ISSN (Print) - 0012-9976 | ISSN (Online) - 2349-8846

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A Survey of the MSMEs Facing GST

Small Businesses, Big Reform

This paper draws evidences from field surveys to bring out the impact of the goods and services tax on the micro, small and medium enterprises by exploring issues of coverage, rate, selection and exemption of taxation, and subsequently, its effect on the competitiveness and viability of these businesses. The coping mechanisms the units undertook to tide over the crisis they faced as well as the GST Council responses are also discussed.

 

The goods and services tax (GST) was implemented in India on 1 July 2017 subsuming a number of central and state taxes with the primary objective to simplify the indirect tax structure.1 One of the principal departures from its predecessor value added tax (VAT) is a broader provision of input tax credit (ITC) across the entire value chain, particularly when levied by the centre and the state on a dual collection principle which is likely to remove the erstwhile jurisdictional hurdles to claiming ITC. While the seamless flow of ITC can minimise the cascading of taxes, the principle of reverse charge mechanism (RCM) and a system of invoice matching are envisaged as self-policing mechanisms to control tax evasion. Also, covering a much larger base of enterprises with lower exemption thresholds than before, it is seen as a mechanism to formalise the economy, by bringing informal enterprises under the tax net.

With more than two years since the roll-out of the GST regime, certain issues have come to the fore, which put to doubt the positive expectations regarding this overhauling tax reform. First, the multiple and frequent changes brought out by the GST Council demonstrates that the envisaged GST is far from being a simplification to the indirect tax regime. Second, media reportage and reports published by the industry associations have frequently cited that the impact of GST on the informal sector has been contrary to the expectations. A major repercussion is potentially on informal sector employment, especially with the ­sector reeling under weak demand situation in the country.

Lack of macro data, however, has restricted informed rese­arch on these issues. In this ­paper, I seek to identify the processes and channels through which the micro, small, and medium enterprises (MSMEs) are affected by the GST, drawing insights from primary surveys. I explore issues of coverage, tax rate, selection and exemption of taxation, and subsequently, their effect on the competitiveness and viability of these businesses. The coping mechanisms the units undertook to tide over the crisis they faced as well as the GST Council responses are also discussed.

Data and Methodology

The survey was conducted across 157 ­MSMEs in three cities, that is, Delhi, Mumbai and Surat, between December 2018 and March 2019 using both structured questionnaires and unstructured interviews.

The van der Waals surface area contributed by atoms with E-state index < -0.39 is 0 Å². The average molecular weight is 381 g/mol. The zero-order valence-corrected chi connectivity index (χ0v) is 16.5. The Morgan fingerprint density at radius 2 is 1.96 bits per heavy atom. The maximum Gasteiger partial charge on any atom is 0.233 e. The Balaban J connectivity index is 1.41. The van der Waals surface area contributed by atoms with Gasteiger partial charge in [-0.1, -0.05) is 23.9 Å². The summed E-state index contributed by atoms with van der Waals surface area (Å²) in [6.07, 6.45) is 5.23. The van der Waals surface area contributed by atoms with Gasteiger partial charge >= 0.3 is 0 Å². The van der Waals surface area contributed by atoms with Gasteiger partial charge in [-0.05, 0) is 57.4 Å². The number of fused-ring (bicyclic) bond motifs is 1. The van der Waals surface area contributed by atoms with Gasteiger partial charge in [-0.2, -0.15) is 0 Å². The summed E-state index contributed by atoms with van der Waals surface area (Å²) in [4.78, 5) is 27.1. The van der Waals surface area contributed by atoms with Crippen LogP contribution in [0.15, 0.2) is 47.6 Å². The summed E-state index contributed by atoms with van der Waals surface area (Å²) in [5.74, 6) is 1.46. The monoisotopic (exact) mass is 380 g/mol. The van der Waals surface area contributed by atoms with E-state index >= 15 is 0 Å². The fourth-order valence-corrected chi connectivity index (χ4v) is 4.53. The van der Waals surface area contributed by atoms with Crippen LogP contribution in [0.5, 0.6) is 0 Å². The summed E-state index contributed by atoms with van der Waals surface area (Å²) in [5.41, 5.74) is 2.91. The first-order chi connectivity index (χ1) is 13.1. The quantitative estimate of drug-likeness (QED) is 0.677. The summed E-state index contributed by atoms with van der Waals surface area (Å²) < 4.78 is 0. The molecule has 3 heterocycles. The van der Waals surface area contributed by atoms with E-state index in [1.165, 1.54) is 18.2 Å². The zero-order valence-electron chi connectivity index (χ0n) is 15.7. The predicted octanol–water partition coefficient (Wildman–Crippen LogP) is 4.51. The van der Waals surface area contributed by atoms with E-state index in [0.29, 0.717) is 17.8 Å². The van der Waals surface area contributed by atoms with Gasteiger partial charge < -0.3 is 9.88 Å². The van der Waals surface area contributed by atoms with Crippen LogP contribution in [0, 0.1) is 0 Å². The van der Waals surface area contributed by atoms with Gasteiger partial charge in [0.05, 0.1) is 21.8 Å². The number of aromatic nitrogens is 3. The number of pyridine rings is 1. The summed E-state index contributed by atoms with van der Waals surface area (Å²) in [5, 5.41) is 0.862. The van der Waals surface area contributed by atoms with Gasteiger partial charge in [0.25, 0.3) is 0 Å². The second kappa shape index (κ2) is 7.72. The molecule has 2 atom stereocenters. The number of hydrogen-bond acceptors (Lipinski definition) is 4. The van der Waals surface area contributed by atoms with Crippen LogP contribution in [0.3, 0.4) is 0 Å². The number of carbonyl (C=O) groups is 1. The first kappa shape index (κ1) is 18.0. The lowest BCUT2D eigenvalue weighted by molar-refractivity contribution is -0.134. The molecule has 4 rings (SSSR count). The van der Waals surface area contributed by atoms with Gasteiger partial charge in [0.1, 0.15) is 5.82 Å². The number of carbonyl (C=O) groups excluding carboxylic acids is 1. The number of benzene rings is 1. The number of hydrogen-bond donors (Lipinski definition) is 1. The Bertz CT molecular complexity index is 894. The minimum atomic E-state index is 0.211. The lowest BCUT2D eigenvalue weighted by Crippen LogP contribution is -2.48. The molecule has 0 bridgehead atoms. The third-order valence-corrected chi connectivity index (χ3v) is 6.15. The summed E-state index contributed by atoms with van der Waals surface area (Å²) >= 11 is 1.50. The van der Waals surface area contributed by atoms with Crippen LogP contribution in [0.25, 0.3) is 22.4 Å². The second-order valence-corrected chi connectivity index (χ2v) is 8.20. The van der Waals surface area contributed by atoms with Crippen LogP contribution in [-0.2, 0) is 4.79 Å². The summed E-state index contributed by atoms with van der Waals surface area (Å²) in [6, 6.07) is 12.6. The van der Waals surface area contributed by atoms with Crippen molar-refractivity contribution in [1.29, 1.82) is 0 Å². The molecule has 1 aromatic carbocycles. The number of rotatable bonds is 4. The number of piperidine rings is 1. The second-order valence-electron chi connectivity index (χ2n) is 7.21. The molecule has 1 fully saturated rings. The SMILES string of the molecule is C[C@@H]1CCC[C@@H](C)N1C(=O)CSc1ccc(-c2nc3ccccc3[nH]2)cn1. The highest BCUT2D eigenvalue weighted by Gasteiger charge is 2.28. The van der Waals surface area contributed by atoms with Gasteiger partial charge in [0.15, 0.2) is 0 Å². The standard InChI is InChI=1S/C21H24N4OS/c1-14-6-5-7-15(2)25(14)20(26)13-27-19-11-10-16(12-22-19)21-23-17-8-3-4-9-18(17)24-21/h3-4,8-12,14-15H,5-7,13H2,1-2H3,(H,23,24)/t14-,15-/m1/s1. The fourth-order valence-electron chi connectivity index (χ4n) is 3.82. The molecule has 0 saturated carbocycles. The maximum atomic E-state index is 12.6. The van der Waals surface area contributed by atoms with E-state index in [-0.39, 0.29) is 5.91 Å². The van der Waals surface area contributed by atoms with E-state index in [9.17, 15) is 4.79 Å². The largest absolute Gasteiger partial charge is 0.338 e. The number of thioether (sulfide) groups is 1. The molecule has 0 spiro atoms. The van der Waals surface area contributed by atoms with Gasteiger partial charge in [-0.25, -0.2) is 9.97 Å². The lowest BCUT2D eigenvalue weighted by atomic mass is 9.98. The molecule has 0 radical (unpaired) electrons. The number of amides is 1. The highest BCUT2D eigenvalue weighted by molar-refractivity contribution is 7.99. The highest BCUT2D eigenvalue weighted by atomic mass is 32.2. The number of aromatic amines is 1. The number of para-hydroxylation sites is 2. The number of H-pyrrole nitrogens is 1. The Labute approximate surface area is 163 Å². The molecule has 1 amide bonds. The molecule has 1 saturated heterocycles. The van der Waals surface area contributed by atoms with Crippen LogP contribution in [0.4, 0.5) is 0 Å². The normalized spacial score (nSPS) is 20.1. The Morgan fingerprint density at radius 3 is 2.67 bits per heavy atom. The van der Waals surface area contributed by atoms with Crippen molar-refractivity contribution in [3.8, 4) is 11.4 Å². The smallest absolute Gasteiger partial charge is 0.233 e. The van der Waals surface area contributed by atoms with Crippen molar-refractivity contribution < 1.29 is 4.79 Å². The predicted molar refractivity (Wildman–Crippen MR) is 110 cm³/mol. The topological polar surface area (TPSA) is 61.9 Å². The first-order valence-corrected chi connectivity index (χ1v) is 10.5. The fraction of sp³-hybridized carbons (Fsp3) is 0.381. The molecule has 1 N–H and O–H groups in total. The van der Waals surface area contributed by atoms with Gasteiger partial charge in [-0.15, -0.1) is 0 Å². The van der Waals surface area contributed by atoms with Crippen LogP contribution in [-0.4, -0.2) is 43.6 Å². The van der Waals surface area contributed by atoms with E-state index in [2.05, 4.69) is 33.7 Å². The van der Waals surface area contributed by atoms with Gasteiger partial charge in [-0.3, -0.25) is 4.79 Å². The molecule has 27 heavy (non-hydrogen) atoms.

In the absence of a readily available official listing of the MSMEs, a sample framework could not be devised. I used snowballing as a method to identify enterprises. This could ­result in bias as enterprise resource persons might recommend others who face situations similar to them. To avoid this, the first units of survey were selected purposely to ensure diversity in the size structure, product lines, activity, type of business, and so on, based on similar mixed methodology as suggested in Pickbourne (2018) and Pickbourne and Ramnarain (2018). I also used a supply chain framework for tracing the interrelated and interdependent product lines and businesses so as to understand the ecosystem of business relations ­between enterprises, and how this tax regime change affected these existing systems.

Categorising the enterprises: Of the 157 enterprises surveyed, 66% were involved in manufacturing activities, 19% were exclusively trading units, around 2.5% pursued both manufacturing and trading activities, and 12% were perfor­ming jobwork on material supplied to them. Table 1 provides a detailed description of the sample units by product and activity lines.

The sample units were further classified into micro, small and medium (the latter two being clubbed into a single category of small and medium enterprises [SMEs]) by the size of their investment in plant and machinery in case of manufacturing units and equipment in case of service sector units.2 Since the structure of GST underlines various exemption thresholds ­according to the turnover of the firms, I categorise enterprises by turnover.3

Table 2 provides a distribution of the enterprises by their plant size and turnover. Around 6% of the units, all in the ­micro category, reported their turnover to be less than 20 lakh. Though this category of firms is exempted from registration under GST if their transactions are intra-state, they could choose to register under GST optionally. About 51% of the units surveyed reported a turnover between 20 lakh and 1 crore. It is important to note that 84% of the units with an annual turnover between 20 lakh and 1 crore are in the micro enterprise category, while 16% are SMEs. At the time the survey, this category of turnover was eligible for the optional composition scheme if their transactions were intra-state. About 43% of the firms reported their turnover to be more than 1 crore; 79% of the SMEs and 19% of the micro units were in this category. At the time of the survey, it was necessary for this category of firms to register under the GST.4

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Updated On : 4th May, 2020
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